And yeah, it feels like we’re living through a documentary of the bad old days.

    • Christiane

      I used to wonder what it felt like for people living through violent times, or times when there was a lot of social upheaval. Now I know.

      • Myna Alexanderson

        I found the following excerpt by David Dalton in the Gadflyonline
        archives. The quote is actually from a 1998 article on Charles
        Manson, but one which doesn’t lose relevance as an insight into the very core of the psychological mechanism beneath a definition of the word “monster” or what it conjures in the mind…or when or how it appears. Although I think humanity has always been under the shadow of its monsters, the technological media of the present moment in time–from the onslaught of 24 hour news to political punditry–plays on and manipulates our fears en masse…and tears at the very fabric of a world yet, as Yeats once wrote, “anxious in its sleep.” Please understand I am not equating Trump with Manson or even necessarily as a monster, he may simply be another drama come and gone, but the Zeitgeist connection is interesting.

        Quoted material:

        “When you need a monster, one will appear. Perhaps the one
        thing that most determines the way we think about Manson was his timing. He is a demon of the Zeitgeist, immaculate in his terror and confusion. Appearing with almost supernatural precision in the last months of the sixties, he seemed to call into question everything about the counterculture. His malign arrival synchronized so perfectly with America’s nervous breakdown that it is hard not to bestow occult meanings on him.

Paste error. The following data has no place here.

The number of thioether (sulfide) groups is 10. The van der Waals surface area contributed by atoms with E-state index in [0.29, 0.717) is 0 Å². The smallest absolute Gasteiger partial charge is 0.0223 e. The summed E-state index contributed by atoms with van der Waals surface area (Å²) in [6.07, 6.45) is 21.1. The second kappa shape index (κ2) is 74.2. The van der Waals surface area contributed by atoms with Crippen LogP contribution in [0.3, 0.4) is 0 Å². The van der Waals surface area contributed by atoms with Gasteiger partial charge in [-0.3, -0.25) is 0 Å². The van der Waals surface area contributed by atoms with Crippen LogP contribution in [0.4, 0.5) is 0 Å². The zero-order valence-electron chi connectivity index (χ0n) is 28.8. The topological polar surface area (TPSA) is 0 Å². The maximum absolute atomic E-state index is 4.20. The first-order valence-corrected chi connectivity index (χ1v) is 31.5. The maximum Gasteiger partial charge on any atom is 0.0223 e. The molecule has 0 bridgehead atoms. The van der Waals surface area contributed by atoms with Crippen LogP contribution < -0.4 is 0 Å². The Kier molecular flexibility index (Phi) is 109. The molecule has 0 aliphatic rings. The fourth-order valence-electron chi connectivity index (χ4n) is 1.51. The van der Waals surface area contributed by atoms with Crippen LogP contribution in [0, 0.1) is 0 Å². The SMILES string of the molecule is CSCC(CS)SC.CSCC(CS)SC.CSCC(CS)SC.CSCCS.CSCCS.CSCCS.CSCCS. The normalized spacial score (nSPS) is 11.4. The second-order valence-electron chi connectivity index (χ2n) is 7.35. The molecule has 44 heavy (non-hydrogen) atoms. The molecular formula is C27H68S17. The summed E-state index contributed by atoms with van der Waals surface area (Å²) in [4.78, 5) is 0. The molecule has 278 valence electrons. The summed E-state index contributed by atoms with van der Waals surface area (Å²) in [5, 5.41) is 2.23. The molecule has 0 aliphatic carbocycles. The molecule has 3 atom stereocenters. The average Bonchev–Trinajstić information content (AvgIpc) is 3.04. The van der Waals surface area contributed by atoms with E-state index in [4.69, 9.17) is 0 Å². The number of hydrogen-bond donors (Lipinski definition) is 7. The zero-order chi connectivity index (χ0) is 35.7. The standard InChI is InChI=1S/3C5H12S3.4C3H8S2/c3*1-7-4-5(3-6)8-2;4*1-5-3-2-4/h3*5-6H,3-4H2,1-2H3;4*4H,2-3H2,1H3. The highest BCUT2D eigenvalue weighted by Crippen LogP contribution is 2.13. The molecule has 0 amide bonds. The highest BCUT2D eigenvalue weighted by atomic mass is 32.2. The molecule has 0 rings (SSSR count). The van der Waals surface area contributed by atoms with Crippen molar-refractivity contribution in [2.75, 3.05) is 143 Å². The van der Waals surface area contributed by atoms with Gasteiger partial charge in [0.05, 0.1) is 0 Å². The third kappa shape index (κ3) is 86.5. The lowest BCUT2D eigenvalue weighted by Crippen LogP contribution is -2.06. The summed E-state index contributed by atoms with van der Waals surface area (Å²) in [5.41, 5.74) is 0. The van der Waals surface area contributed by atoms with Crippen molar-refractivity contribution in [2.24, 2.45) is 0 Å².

The idea that he was merely a projection of our darkest thoughts
        is a card he played ruthlessly. He endlessly toyed with the idea that he was just a mirror, a materialization. Manson’s cobbling together of hippie philosophy—apocalyptic prophecy, Zen paradox, radical politics, pop occultism, acid logic, hipster jargon—was seamless and so mesmerizing that any challenge would ricochet back on you.”

  • smrnda

    With the support of slavery, I think part of this is a consequence of the whole “we follow the Bible more than anyone else” attitude common among some US Protestants becoming a pissing contest. A particular pastor or author gets ‘cred’ by finding the most abhorrent practice which the Bible permits, and then saying ‘if the Bible is for it, then I’m for it!’ Slavery is perhaps one of the more extreme examples. ISIS does the same things, from smashing ‘idols’ to taking sex slaves.

    Though with slavery, I suspect part of it is also just racism. Some might dress up their support with Biblical language, but I think the real deal are white people who think black people (and others) still belong there. The Bible is just a convenient justification.

    • jh

      I was thinking the same thing. I can’t imagine a black person going “Oh yeah – we should bring back slavery”. On the other hand, a people who can’t imagine themselves as slaves will certainly consider slavery as an option.

      Maybe we need to pass a law that people who support slavery and slavery institutions such as the confederacy should be slaves for 7 years (all biblical and such). I suspect a lot of people will suddenly re-think their position on slavery and the Confederacy.

      • Anne Fenwick

        …slaves for 7 years

        Indenturers again, eh?